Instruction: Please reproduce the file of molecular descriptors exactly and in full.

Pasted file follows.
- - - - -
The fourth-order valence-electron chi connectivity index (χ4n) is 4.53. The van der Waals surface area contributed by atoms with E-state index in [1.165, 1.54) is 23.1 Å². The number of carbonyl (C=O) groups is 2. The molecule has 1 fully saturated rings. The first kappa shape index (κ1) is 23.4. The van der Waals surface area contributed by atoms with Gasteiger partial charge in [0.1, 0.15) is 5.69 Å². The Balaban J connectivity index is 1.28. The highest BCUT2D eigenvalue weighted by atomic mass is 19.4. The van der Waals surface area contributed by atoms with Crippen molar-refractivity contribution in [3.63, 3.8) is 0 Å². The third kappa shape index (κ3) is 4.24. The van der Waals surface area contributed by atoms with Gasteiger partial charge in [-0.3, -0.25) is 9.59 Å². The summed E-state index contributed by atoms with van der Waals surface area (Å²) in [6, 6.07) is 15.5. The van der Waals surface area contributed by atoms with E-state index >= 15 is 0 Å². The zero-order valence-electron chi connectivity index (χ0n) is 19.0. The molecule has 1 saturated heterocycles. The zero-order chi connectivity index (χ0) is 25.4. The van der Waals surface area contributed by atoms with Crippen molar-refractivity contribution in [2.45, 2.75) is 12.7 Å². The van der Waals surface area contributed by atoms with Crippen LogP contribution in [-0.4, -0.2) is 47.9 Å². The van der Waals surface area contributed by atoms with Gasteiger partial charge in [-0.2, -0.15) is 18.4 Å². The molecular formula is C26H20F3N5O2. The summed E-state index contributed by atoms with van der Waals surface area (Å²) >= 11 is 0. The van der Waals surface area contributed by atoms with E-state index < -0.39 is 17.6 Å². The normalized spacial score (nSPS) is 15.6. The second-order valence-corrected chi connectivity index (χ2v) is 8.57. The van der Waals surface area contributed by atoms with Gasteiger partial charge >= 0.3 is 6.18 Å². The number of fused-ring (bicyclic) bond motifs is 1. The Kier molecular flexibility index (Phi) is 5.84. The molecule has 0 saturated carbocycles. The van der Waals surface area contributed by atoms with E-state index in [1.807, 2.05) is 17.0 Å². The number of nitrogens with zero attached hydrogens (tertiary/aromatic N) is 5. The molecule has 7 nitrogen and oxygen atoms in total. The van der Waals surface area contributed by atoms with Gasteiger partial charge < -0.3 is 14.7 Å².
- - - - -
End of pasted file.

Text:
The fourth-order valence-electron chi connectivity index (χ4n) is 4.53. The van der Waals surface area contributed by atoms with E-state index in [1.165, 1.54) is 23.1 Å². The number of carbonyl (C=O) groups is 2. The molecule has 1 fully saturated rings. The first kappa shape index (κ1) is 23.4. The van der Waals surface area contributed by atoms with Gasteiger partial charge in [0.1, 0.15) is 5.69 Å². The Balaban J connectivity index is 1.28. The highest BCUT2D eigenvalue weighted by atomic mass is 19.4. The van der Waals surface area contributed by atoms with Crippen molar-refractivity contribution in [3.63, 3.8) is 0 Å². The third kappa shape index (κ3) is 4.24. The van der Waals surface area contributed by atoms with Gasteiger partial charge in [-0.3, -0.25) is 9.59 Å². The summed E-state index contributed by atoms with van der Waals surface area (Å²) in [6, 6.07) is 15.5. The van der Waals surface area contributed by atoms with E-state index >= 15 is 0 Å². The zero-order valence-electron chi connectivity index (χ0n) is 19.0. The molecule has 1 saturated heterocycles. The zero-order chi connectivity index (χ0) is 25.4. The van der Waals surface area contributed by atoms with Crippen molar-refractivity contribution in [2.45, 2.75) is 12.7 Å². The van der Waals surface area contributed by atoms with Crippen LogP contribution in [-0.4, -0.2) is 47.9 Å². The van der Waals surface area contributed by atoms with Gasteiger partial charge in [-0.2, -0.15) is 18.4 Å². The molecular formula is C26H20F3N5O2. The summed E-state index contributed by atoms with van der Waals surface area (Å²) >= 11 is 0. The van der Waals surface area contributed by atoms with E-state index < -0.39 is 17.6 Å². The normalized spacial score (nSPS) is 15.6. The second-order valence-corrected chi connectivity index (χ2v) is 8.57. The van der Waals surface area contributed by atoms with Gasteiger partial charge >= 0.3 is 6.18 Å². The number of fused-ring (bicyclic) bond motifs is 1. The Kier molecular flexibility index (Phi) is 5.84. The molecule has 0 saturated carbocycles. The van der Waals surface area contributed by atoms with E-state index in [1.807, 2.05) is 17.0 Å². The number of nitrogens with zero attached hydrogens (tertiary/aromatic N) is 5. The molecule has 7 nitrogen and oxygen atoms in total. The van der Waals surface area contributed by atoms with Gasteiger partial charge < -0.3 is 14.7 Å².